1/4/2006

Toshiba Introduces First HD DVD Players for the U.S.

Filed under: — By Aviran Mordo @ 2:06 pm

Toshiba America Consumer Products, L.L.C. (”Toshiba”) unveiled today the market launch details for its line-up of the first High Definition DVD players for the U.S. market. The new HD DVD players, models HD-XA1 and HD-A1, will take advantage of the superior capabilities of the HD DVD format, including outstanding visual quality supported by leading-edge video compression technologies, the high resolution audio specifications and the capability for enhanced functionality including, Advanced Navigation, also referred to as “iHD.”

As a logical evolution of the DVD market to high definition, the HD-XA1 and HD-A1 have backward compatibility, allowing users to continue to enjoy their libraries of current DVD and CD software*. Supporting the leading-edge efficient video compression standards of MPEG-4 AVC and VC-1, as well as MPEG2, both models will utilize the new video decoder chip developed by Broadcom. To meet the latest advancements in Audio/Video interfaces, both models connect to HDTV sets via a High Definition Multimedia Interface (HDMI(TM)). HDMI is the first industry-supported all digital A/V connection providing the transmission of uncompressed digital video and multi-channel audio on a single cable. The new HD DVD players will output copy-protected HD content through the HDMI interface in the native format of the HD DVD disc content of either 720p or 1080i. Through the HDMI interface, standard definition DVDs can be upconverted to output resolution of 720p or 1080i to complement the performance of a HDTV. As the conversion takes place in the player, the signal remains free from excessive digital-to-analog conversion artifacts.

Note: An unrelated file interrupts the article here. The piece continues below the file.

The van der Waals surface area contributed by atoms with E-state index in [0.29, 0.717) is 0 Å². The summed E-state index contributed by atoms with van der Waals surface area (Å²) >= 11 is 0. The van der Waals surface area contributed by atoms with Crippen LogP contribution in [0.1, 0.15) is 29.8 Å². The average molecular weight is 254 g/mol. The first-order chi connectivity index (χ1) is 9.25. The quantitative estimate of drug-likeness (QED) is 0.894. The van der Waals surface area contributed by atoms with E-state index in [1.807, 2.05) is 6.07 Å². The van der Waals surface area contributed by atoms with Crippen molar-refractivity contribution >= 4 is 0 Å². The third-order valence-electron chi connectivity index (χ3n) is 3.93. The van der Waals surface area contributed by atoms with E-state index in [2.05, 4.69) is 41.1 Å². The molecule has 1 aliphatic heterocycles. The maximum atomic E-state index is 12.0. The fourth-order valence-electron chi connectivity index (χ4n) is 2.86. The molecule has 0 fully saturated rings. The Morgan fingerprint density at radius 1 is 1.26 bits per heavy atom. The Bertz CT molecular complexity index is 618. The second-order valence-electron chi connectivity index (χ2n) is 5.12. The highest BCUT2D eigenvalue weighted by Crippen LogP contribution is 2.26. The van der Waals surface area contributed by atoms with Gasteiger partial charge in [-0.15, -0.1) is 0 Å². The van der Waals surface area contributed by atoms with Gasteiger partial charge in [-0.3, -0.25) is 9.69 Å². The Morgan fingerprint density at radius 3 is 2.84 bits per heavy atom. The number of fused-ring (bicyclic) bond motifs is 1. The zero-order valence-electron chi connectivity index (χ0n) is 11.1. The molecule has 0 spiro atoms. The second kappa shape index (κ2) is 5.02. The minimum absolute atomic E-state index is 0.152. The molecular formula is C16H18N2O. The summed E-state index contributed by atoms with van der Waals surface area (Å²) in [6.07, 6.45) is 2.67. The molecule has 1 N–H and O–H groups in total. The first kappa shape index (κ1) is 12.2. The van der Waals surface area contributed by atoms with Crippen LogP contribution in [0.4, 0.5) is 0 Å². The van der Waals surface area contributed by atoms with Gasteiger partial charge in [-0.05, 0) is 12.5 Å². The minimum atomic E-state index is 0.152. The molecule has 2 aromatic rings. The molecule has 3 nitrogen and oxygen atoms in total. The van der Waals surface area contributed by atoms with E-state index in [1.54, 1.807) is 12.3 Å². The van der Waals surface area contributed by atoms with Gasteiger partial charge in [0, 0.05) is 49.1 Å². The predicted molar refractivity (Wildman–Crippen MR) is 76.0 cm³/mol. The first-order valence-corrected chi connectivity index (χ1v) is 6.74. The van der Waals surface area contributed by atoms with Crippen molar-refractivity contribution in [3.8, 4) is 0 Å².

Toshiba’s HD-XA1 and HD-A1 support a variety of HD audio options to complement HD video offerings. The mandatory audio formats for HD DVD include both lossy and lossless formats from Dolby Labs and DTS(R) — including the newly developed Dolby(R) Digital Plus and DTS-HD.

Toshiba HD DVD
Toshiba HD-XA1 HD DVD

The lossless mandatory formats include Linear PCM and Dolby TrueHD (only 2 Channel support is mandatory). The TrueHD format is bit-for-bit identical to the high resolution studio masters and can support up to eight discrete full range channels of 24-bit/96k Hz audio. Another lossless format (specified as an optional format) is DTS-HD. This employs high sampling rates of up to 192k Hz.

Both models feature built-in multi-channel decoders for Dolby Digital, Dolby Digital Plus, Dolby TrueHD (2 channel), DTS and DTS-HD. The HD-XA1 employs the use of four high performance DSP engines to decode the multi-channel streams of the wide array of audio formats. These high performance processors will perform the required conversion process, as well as the extensive on-board Multi-Channel Signal Management including: User Selectable Crossovers, Delay Management and Channel Level Management.

The new HD DVD players can pass digital information to a Surround Sound Processor/Receiver via S/PDIF or HDMI. For Dolby Digital and DTS, the bitstream will be passed through both connections just as in a standard DVD player with the same interfaces. Dolby Digital Plus and DTS-HD content will be converted to a standard bitstream format that is compatible with any processor equipped with decoders of the respective formats and output through S/PDIF and HDMI. Additionally, all the audio formats for either DVD or HD DVD will be decoded to PCM and output via HDMI in either stereo or multi-channel.